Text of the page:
And then he ran for president.
Back in the early days of 2000, when it seemed nearly impossible that an inarticulate failed businessman and death-penalty-championing former Texas governor could become president, I actually supported Nader’s campaign. He represented something strikingly different from all of the political insiders the major parties had to offer. “Bush and Gore make me want to Ralph” actually seemed to make sense. But in the end my gut instincts kicked in, and I colored in the little oval for Gore. Not that it mattered.
And then he ran for president again.
By this point, the few loyal Naderites who tipped the 2000 election had wised up along with the rest of us, and his showing in 2004 was as feeble as it deserved to be.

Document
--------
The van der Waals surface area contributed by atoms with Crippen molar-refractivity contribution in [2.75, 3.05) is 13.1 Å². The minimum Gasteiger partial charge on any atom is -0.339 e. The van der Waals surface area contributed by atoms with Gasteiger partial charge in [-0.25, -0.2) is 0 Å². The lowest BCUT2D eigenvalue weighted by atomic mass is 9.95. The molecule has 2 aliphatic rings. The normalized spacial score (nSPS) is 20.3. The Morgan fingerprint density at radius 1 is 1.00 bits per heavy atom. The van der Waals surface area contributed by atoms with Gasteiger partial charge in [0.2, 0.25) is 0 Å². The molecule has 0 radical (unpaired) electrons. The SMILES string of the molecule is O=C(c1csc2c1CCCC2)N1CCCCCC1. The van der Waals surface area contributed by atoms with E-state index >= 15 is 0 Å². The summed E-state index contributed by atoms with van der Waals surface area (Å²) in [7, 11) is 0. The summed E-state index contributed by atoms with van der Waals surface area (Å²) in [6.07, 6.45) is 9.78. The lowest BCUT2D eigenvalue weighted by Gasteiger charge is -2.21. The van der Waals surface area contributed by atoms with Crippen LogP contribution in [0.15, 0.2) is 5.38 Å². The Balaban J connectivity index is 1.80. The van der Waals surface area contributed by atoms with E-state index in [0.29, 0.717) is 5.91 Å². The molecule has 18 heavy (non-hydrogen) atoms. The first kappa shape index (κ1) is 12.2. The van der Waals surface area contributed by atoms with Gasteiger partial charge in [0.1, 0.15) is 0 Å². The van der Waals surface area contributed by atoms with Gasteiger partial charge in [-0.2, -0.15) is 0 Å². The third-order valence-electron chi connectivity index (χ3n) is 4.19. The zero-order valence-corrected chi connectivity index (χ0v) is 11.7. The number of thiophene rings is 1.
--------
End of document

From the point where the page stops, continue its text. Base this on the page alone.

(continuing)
You might think everyone in the country now realizes the futility of a Nader presidential bid (even as a spoiler). But it looks like at least one person still thinks he has a chance.
Things are different this year, though. Anti-Republican sentiment has finally risen to a level commensurate with the havoc their failed policies have wreaked upon us. The Democrats have not just one (which in itself would be a big deal) but two viable candidates who are capable of generating genuine enthusiasm, and both of whom would, if elected, be an historic first. Ralph, this time around, you really have no chance. What compels you to waste your time and money (and potentially other people’s money) like this, not to mention squandering your once noble reputation? I guess in a way, Ralph really is a mirror of America itself. We’ll see in November just how true that is.